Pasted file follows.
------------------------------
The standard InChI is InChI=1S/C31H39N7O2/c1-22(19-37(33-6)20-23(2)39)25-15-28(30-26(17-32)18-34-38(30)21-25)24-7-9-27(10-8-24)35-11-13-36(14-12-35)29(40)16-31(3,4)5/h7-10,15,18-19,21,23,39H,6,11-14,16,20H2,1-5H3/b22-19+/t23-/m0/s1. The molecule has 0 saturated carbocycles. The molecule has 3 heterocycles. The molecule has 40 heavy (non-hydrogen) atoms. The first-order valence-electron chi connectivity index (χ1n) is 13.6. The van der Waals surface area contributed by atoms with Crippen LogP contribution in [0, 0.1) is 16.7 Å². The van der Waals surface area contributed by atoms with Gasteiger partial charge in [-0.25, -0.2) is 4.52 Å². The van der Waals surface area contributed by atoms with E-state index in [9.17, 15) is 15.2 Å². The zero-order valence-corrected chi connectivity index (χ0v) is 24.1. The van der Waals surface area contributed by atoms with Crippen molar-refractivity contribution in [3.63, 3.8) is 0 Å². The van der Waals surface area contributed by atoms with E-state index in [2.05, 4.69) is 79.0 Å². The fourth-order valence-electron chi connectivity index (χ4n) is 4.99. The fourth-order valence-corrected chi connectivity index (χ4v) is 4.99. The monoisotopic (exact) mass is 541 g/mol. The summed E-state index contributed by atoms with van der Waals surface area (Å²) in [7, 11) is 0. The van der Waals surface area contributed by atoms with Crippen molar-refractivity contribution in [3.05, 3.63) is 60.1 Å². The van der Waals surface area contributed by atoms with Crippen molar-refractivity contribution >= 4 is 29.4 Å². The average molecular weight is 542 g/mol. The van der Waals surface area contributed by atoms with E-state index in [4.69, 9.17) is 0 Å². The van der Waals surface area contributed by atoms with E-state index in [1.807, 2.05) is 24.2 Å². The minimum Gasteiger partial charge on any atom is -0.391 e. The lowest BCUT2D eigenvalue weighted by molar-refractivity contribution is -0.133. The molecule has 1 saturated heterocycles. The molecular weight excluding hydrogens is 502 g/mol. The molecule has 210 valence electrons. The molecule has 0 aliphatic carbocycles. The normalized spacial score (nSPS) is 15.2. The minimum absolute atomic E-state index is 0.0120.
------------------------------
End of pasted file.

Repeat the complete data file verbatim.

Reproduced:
The standard InChI is InChI=1S/C31H39N7O2/c1-22(19-37(33-6)20-23(2)39)25-15-28(30-26(17-32)18-34-38(30)21-25)24-7-9-27(10-8-24)35-11-13-36(14-12-35)29(40)16-31(3,4)5/h7-10,15,18-19,21,23,39H,6,11-14,16,20H2,1-5H3/b22-19+/t23-/m0/s1. The molecule has 0 saturated carbocycles. The molecule has 3 heterocycles. The molecule has 40 heavy (non-hydrogen) atoms. The first-order valence-electron chi connectivity index (χ1n) is 13.6. The van der Waals surface area contributed by atoms with Crippen LogP contribution in [0, 0.1) is 16.7 Å². The van der Waals surface area contributed by atoms with Gasteiger partial charge in [-0.25, -0.2) is 4.52 Å². The van der Waals surface area contributed by atoms with E-state index in [9.17, 15) is 15.2 Å². The zero-order valence-corrected chi connectivity index (χ0v) is 24.1. The van der Waals surface area contributed by atoms with Crippen molar-refractivity contribution in [3.63, 3.8) is 0 Å². The van der Waals surface area contributed by atoms with E-state index in [2.05, 4.69) is 79.0 Å². The fourth-order valence-electron chi connectivity index (χ4n) is 4.99. The fourth-order valence-corrected chi connectivity index (χ4v) is 4.99. The monoisotopic (exact) mass is 541 g/mol. The summed E-state index contributed by atoms with van der Waals surface area (Å²) in [7, 11) is 0. The van der Waals surface area contributed by atoms with Crippen molar-refractivity contribution in [3.05, 3.63) is 60.1 Å². The van der Waals surface area contributed by atoms with Crippen molar-refractivity contribution >= 4 is 29.4 Å². The average molecular weight is 542 g/mol. The van der Waals surface area contributed by atoms with E-state index in [4.69, 9.17) is 0 Å². The van der Waals surface area contributed by atoms with E-state index in [1.807, 2.05) is 24.2 Å². The minimum Gasteiger partial charge on any atom is -0.391 e. The lowest BCUT2D eigenvalue weighted by molar-refractivity contribution is -0.133. The molecule has 1 saturated heterocycles. The molecular weight excluding hydrogens is 502 g/mol. The molecule has 210 valence electrons. The molecule has 0 aliphatic carbocycles. The normalized spacial score (nSPS) is 15.2. The minimum absolute atomic E-state index is 0.0120.